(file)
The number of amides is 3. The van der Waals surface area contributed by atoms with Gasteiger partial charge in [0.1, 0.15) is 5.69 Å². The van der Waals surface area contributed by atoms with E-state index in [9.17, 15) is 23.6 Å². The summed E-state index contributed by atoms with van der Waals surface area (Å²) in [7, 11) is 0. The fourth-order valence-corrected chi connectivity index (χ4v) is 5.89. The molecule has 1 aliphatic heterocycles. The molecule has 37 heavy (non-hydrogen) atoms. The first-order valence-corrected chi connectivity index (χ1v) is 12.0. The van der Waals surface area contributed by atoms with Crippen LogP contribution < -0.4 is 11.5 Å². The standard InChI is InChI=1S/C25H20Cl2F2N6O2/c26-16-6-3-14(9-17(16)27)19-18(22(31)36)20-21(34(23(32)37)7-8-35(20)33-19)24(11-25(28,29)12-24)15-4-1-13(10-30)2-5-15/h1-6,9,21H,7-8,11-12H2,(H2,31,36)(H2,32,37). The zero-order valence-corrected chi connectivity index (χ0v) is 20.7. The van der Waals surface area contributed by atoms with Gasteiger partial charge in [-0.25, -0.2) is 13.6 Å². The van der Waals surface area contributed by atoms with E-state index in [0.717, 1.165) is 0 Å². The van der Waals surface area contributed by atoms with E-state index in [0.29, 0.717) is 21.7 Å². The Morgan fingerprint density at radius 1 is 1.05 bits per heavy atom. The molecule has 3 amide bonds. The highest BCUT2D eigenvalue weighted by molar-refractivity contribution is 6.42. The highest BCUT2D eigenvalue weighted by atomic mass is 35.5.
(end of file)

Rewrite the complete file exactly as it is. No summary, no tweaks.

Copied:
The number of amides is 3. The van der Waals surface area contributed by atoms with Gasteiger partial charge in [0.1, 0.15) is 5.69 Å². The van der Waals surface area contributed by atoms with E-state index in [9.17, 15) is 23.6 Å². The summed E-state index contributed by atoms with van der Waals surface area (Å²) in [7, 11) is 0. The fourth-order valence-corrected chi connectivity index (χ4v) is 5.89. The molecule has 1 aliphatic heterocycles. The molecule has 37 heavy (non-hydrogen) atoms. The first-order valence-corrected chi connectivity index (χ1v) is 12.0. The van der Waals surface area contributed by atoms with Crippen LogP contribution < -0.4 is 11.5 Å². The standard InChI is InChI=1S/C25H20Cl2F2N6O2/c26-16-6-3-14(9-17(16)27)19-18(22(31)36)20-21(34(23(32)37)7-8-35(20)33-19)24(11-25(28,29)12-24)15-4-1-13(10-30)2-5-15/h1-6,9,21H,7-8,11-12H2,(H2,31,36)(H2,32,37). The zero-order valence-corrected chi connectivity index (χ0v) is 20.7. The van der Waals surface area contributed by atoms with Gasteiger partial charge in [-0.25, -0.2) is 13.6 Å². The van der Waals surface area contributed by atoms with E-state index in [0.717, 1.165) is 0 Å². The van der Waals surface area contributed by atoms with E-state index in [0.29, 0.717) is 21.7 Å². The Morgan fingerprint density at radius 1 is 1.05 bits per heavy atom. The molecule has 3 amide bonds. The highest BCUT2D eigenvalue weighted by molar-refractivity contribution is 6.42. The highest BCUT2D eigenvalue weighted by atomic mass is 35.5.